Figure 4.1. Affinity versus specificity of host immunity.

Figure 4.1

Affinity versus specificity of host immunity. The two triangles show the range of antigens bound by a particular antibody or T cell. A narrow range implies high discrimination between parasite antigens and high specificity. Detection of binding depends on the stringency of conditions used in the assay. For example, if only very strong binding can be detected in the assay (high stringency), then typically the antibody or T cell will appear to bind a narrower range of antigens and will therefore have higher specificity. Reducing the concentration of antibodies or T cells also increases the stringency because fewer host-parasite complexes form. In the example shown, the relation between affinity and specificity changes with stringency. Low stringency raises the relative specificity of the high-affinity antibody or T cell, medium stringency causes higher relative specificity for the low-affinity antibody or T cell, and high stringency drops the low-affinity reaction below the detection threshold.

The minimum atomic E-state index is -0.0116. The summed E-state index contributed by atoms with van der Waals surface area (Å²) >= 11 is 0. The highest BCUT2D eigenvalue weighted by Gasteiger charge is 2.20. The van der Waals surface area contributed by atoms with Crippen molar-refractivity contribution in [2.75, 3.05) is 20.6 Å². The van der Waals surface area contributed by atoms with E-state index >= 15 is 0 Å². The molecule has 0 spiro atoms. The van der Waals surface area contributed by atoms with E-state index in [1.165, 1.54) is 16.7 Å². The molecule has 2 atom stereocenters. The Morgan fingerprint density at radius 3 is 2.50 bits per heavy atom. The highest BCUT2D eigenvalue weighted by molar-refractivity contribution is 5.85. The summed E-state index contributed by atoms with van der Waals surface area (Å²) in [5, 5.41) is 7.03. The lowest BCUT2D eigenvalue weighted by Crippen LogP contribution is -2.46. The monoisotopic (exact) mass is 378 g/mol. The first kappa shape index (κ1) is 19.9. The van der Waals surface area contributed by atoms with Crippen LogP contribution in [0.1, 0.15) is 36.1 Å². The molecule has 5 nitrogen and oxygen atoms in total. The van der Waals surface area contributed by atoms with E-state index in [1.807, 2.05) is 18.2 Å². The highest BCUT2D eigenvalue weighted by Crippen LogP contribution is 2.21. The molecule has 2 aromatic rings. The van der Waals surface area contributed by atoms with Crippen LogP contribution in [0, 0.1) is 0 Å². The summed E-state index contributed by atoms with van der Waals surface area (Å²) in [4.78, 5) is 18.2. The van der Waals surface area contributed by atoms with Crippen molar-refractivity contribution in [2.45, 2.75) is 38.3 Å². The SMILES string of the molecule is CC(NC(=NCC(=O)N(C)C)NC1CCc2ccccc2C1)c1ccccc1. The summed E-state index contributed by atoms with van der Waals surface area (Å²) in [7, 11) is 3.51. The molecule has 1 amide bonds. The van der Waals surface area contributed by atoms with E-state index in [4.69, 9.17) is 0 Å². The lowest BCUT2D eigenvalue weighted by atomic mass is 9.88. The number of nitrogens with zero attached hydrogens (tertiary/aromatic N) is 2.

From: Chapter 4, Specificity and Cross-Reactivity

Cover of Immunology and Evolution of Infectious Disease
Immunology and Evolution of Infectious Disease.
Frank SA.
Princeton (NJ): Princeton University Press; 2002.
Copyright © 2002, Steven A Frank.

NCBI Bookshelf. A service of the National Library of Medicine, National Institutes of Health.